Chickadees may remain in family groups in the fall and may join mixed flocks with other small birds.
  DIET: Chickadees feed on insects, fruit, spiders and their eggs, and some snails. They eat more vegetable material in winter (seeds and berries). They forage amid twigs and branches, gleaning food from the surfaces. They may hang upside down to reach the underside of branches. They may take food while hovering and will sometimes flycatch. They are happy campers at feeders that contain suet, sunflower seeds or peanut hearts. They sometimes hold the larger sunflower seed with their feet as they pound with their bill to open it.
  VOICE: Their song is discussed above. Their contact notes, a "deee, deee, deee" is similar to that of the Tufted Titmouse so you may need to look (however, they often sing as well so your task is not hard). Tits are vocal species, often traveling in social or family groups!
  NOTES:
   Checklists -
      Seabrook (breeds). Kiawah - common year round (breeds) Edisto - resident.
      Coastal - common permanent resident. Hilton Head - common permanent resident. Cape Romain - common year-round, breeds.
         Huntington Beach
- common, year-round
      Caw Caw - abundant year-round, breeds. ACE - common year-round, breeds.
   Kiawah Island banding - Capn' Sam's spit - 7 (8 repeats) Jul-Nov 2009; 4 Sep 2009; 3 Jan-Feb 2010; 4 recaptures Jan-Feb 2010;
          1 (2 recaptures) Mar-Apr 2010; 8 (27 recaptures) Aug-Nov 2010; 1 (6 recaptures) Jan-May 2011; 10 (20 recaptures) Aug-Nov 2011;
          (4 recaptures) Jan-Mar 2012; 14 (25 repeats) Aug-Sep 2012. Cougar Island - 2 Sep-Oct 2009.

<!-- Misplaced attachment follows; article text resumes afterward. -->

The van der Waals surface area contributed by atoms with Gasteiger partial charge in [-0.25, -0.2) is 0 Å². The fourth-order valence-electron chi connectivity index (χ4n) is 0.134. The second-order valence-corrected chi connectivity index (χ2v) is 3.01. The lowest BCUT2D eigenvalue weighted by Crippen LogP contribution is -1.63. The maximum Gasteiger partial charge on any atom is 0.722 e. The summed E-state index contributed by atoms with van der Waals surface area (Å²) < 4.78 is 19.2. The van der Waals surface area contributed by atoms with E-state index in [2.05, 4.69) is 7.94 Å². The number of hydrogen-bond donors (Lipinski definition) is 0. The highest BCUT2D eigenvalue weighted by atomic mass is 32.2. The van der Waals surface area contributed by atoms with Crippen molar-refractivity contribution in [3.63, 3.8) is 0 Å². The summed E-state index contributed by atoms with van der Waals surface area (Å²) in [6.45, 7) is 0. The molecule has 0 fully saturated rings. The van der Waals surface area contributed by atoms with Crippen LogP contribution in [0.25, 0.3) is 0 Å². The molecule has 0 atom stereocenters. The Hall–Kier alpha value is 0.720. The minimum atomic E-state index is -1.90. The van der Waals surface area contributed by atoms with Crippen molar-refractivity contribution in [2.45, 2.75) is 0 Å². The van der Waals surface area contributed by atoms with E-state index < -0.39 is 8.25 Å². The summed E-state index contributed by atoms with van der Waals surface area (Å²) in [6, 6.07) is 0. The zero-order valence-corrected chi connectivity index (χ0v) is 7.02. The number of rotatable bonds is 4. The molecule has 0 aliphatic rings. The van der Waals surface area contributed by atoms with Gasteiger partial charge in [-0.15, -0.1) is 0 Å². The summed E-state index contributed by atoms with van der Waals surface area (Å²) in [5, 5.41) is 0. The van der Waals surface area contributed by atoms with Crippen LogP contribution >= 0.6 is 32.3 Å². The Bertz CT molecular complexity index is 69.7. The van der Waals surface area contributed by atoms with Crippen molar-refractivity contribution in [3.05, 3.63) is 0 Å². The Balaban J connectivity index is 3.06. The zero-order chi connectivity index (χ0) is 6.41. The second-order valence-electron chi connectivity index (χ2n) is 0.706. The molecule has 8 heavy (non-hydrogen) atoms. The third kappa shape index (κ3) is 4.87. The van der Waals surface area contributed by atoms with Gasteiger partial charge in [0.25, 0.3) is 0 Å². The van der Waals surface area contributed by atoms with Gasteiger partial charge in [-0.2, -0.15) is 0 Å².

CBC: ACE 162, 35, 130, 171, 106, 225, 175, 185; Charleston 81, 96, 51, 74, 52, 236, 102, 103;
            St Helena/Fripp x, x, x, x, x, x, 229, 291; Hilton Head 505, 707, 502, 588, 508, 479, 429, 627;
               Sun City/Okatie 167, 476. 186, 338, 151 594, 246, 223;
            McClellanville 33, 88, 68, 90, nc, 53, 107, 73; Winyah Bay x, x, 10, 48, 39, 64, 72, 32; Litchfield/Pawley's 118, 144, 78, 75, 64, 204, 136, 204.
   SCBBA: All coastal counties and throughout the state.
   P&G: Common resident. Egg dates: 21 March - 20 May.
   Avendex: 1 report. 223 birds, Cape Romain, 23 December 1980.
   Potter: Common permanent resident of woodlands. It is replaced at higher altitudes (>4,500') in the mountains by Black-capped Chickadees. It may be locally scarce or absent along the coast wherever trees are few and far between.
  ●  Carolina Chickadees are common year round on Seabrook in our forests and edges. They are vocal, keeping in contact with their "zee zee" calls as social groups move around the island.
   In winter, chickadees may gather in tree cavities (and nest boxes) in small groups (several families - to 20 or so birds) to conserve heat and individuals may become slightly hypothermic (lower body temperature).
   
   

Nest Boxes

   Carolina Chickadees (and Brown-headed Nuthatches) may use bluebird boxes, especially if they are in areas with more trees than the bluebird likes. Many of the European parids also nest in boxes. However, attempts to get the Black-capped Chickadee to use boxes in New England were unsuccessful. The solution proved to be to cut birch logs (6" or more in diameter) into 8-12" segments, drilling the center and connecting it with a hole to the outside. Then the drilled space was packed with peat moss and a top an bottom nailed onto the box. Guess what? The chickadees used the boxes. Apparently excavating the cavity (removing the peat moss) is part of the expectation of this species.
   Consider the benefits provided by studying a species that nests in artificial structures. You know where they are and can check them at will. Finding natural tree cavities is much harder and you can't get inside to count eggs, weigh young, etc., unless you destroy the cavity. (Margaret Morse Nice, a Columbus housewife, made history with her classic studies of the Song Sparrow, Melospiza melodia. Ernst Mayr described her work as the first real modern biological study of a species. However, when asked what she would do different next time, she replied that she'd use another species. Song Sparrow nests can be next to impossible to find.)
       
    Banner - Carolina Chickadee, Clemson.